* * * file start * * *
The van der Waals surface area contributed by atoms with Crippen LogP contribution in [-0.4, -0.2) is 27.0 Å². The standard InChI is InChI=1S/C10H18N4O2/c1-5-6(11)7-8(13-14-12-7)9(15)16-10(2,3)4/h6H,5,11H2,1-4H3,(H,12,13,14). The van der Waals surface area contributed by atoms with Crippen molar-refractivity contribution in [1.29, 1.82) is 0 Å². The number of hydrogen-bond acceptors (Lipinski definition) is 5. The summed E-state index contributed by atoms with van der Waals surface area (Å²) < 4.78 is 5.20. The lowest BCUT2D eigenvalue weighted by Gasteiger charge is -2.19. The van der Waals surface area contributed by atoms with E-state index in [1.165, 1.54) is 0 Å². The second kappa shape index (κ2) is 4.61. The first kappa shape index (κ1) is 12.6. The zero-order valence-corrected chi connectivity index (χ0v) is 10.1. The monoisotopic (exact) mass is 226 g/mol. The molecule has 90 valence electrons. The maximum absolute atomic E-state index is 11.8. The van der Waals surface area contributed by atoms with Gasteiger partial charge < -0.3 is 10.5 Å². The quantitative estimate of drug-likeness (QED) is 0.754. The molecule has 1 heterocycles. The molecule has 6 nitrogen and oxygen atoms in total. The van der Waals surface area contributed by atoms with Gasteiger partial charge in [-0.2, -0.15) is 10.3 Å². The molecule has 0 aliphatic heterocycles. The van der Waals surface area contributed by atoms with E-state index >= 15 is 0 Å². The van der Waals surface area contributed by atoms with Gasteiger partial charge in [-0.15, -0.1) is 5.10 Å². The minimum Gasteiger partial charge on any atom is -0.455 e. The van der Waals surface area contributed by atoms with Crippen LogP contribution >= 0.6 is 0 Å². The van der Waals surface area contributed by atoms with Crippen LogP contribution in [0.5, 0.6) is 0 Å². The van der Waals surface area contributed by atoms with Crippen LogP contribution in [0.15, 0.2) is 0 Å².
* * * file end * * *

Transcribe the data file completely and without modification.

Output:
The van der Waals surface area contributed by atoms with Crippen LogP contribution in [-0.4, -0.2) is 27.0 Å². The standard InChI is InChI=1S/C10H18N4O2/c1-5-6(11)7-8(13-14-12-7)9(15)16-10(2,3)4/h6H,5,11H2,1-4H3,(H,12,13,14). The van der Waals surface area contributed by atoms with Crippen molar-refractivity contribution in [1.29, 1.82) is 0 Å². The number of hydrogen-bond acceptors (Lipinski definition) is 5. The summed E-state index contributed by atoms with van der Waals surface area (Å²) < 4.78 is 5.20. The lowest BCUT2D eigenvalue weighted by Gasteiger charge is -2.19. The van der Waals surface area contributed by atoms with E-state index in [1.165, 1.54) is 0 Å². The second kappa shape index (κ2) is 4.61. The first kappa shape index (κ1) is 12.6. The zero-order valence-corrected chi connectivity index (χ0v) is 10.1. The monoisotopic (exact) mass is 226 g/mol. The molecule has 90 valence electrons. The maximum absolute atomic E-state index is 11.8. The van der Waals surface area contributed by atoms with Gasteiger partial charge < -0.3 is 10.5 Å². The quantitative estimate of drug-likeness (QED) is 0.754. The molecule has 1 heterocycles. The molecule has 6 nitrogen and oxygen atoms in total. The van der Waals surface area contributed by atoms with Gasteiger partial charge in [-0.2, -0.15) is 10.3 Å². The molecule has 0 aliphatic heterocycles. The van der Waals surface area contributed by atoms with E-state index >= 15 is 0 Å². The van der Waals surface area contributed by atoms with Gasteiger partial charge in [-0.15, -0.1) is 5.10 Å². The minimum Gasteiger partial charge on any atom is -0.455 e. The van der Waals surface area contributed by atoms with Crippen LogP contribution >= 0.6 is 0 Å². The van der Waals surface area contributed by atoms with Crippen LogP contribution in [0.5, 0.6) is 0 Å². The van der Waals surface area contributed by atoms with Crippen LogP contribution in [0.15, 0.2) is 0 Å².